The Spring House Newell Convers Wyeth
Tag: Archiving Artwork
Archiving Work Part 1
Archiving Work Part 2
Magnetic storage is what most people think of when they think of computer storage. It is the most popular form of storage for electronic devices and it is also the cheapest. Everything from your camera to phone uses magnetic media. For a very reasonable price you can get multiple gigabytes of space on a consumer disc no larger than the head of a thumbtack. Its portable and easy to use.That comes with a trade-off though; magnetic storage is notoriously impermanent. It is great for short term storage or transferring files from your devices but it will not survive long term storage reliably. External and internal drives are the way most of us store our files on our computers. I use a 2 terabyte external drive for my main computer all my files and photos are kept there and not on the internal computer drive. That drive is roughly the size of a large smart phone and uses USB connectivity.
You can now get 6 terabyte drives although 2TB to 4TB are more common. A good 2 terabyte drive is less than $100 USD at the time of this writing with 4 TB drives around $150 USD. Computers that are a couple of years older have trouble recognizing more than 2 TB drives sometimes so make sure you check your model and manufacturer to see if you can use the bigger drives. For most artists a terabyte is more than enough for a year of images even for digital work. That would be roughly equal to ten thousand 100 MB files.
I swap my external drive with a new one every year or so. I keep the old ones after transferring the information to optical media for more permanent storage. So far these kinds of drives seem to last about ten years before the files show serious signs of corruption which renders most of the information unreadable but I have also had drives that became unreadable in just a year or two. It is always smart to keep important things in more than one place and really important things in hardcopy.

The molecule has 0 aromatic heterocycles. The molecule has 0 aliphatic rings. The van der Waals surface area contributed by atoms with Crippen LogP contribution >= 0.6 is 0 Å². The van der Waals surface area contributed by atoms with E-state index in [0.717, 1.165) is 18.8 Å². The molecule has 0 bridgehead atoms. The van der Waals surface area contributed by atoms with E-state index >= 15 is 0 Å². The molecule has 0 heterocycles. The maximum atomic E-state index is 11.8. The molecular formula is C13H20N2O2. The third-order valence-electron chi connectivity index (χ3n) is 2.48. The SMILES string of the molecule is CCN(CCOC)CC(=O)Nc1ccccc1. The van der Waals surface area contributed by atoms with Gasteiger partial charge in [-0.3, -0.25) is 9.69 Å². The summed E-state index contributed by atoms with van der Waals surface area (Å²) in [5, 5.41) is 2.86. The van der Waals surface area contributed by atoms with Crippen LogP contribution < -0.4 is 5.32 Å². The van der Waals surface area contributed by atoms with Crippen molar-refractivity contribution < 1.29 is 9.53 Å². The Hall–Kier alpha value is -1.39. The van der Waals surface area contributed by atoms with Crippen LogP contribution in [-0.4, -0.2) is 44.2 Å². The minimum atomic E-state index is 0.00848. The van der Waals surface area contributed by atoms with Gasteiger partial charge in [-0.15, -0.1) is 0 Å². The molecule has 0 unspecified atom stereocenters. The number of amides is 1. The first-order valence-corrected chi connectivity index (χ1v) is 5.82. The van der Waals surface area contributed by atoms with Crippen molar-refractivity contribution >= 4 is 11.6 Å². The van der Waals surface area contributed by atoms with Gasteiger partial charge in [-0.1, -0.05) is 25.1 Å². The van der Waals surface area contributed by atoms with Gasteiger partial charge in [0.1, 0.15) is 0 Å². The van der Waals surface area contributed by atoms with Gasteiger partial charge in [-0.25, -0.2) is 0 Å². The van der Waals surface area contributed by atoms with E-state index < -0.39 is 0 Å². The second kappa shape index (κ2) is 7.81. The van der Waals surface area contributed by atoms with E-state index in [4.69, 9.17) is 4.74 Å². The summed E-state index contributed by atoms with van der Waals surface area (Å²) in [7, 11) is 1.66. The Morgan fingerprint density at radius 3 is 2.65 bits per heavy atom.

Archiving Work part 3
There is a relatively new type of optical storage disc out now made by Millenniata called Mdisc that claim a 1,000 years of permanence. Mdiscs use a rock like material instead dyes to record the patterns on the disc physically marking the disc with the information. These discs are more expensive than standard discs but even if they only last 100 years, the extra price would be worth it. Mdiscs need a compatible machine to use them; they cannot record but will play in a standard machine. Larger companies now offer such machines and compatibility. Mdiscs come as standard DVD’s that hold 4.7 GB per disc and Blu-Ray DVD’s that hold 25 GB per disc.
Photographing Your Art Part 1
Set your image quality to Camera Raw or at least Fine this will give you an image at 300 DPI. Make sure the image of the painting fills the view screen. If you don’t own a digital camera, it’s time to buy one. You can get a reasonably high-quality, 24 mega-pixel (18 x 24 inch, 300dpi image) camera for fewer than 800 dollars (at the time of this writing).
I recommend a bank of at least four 48 inch fluorescent or LED daylight bulbs for indoor work. The bulbs should have a CRI rating of 90 or more. I have an article about studio lighting here.
A good image for print ads would be 9 x12 inches at 300 DPI. Most current digital SLR cameras, tablets or smartphones can shoot at that level of detail. The difference is the quality of the image and lens. Obviously a good digital SLR camera has a better lens and sensor than most other devices. It comes down to your budget. If it is another device other than a camera though, Make sure you can attach it to a tripod for stable shooting. If you want to make prints of your work for sale then you will need a better camera that can shoot a larger file.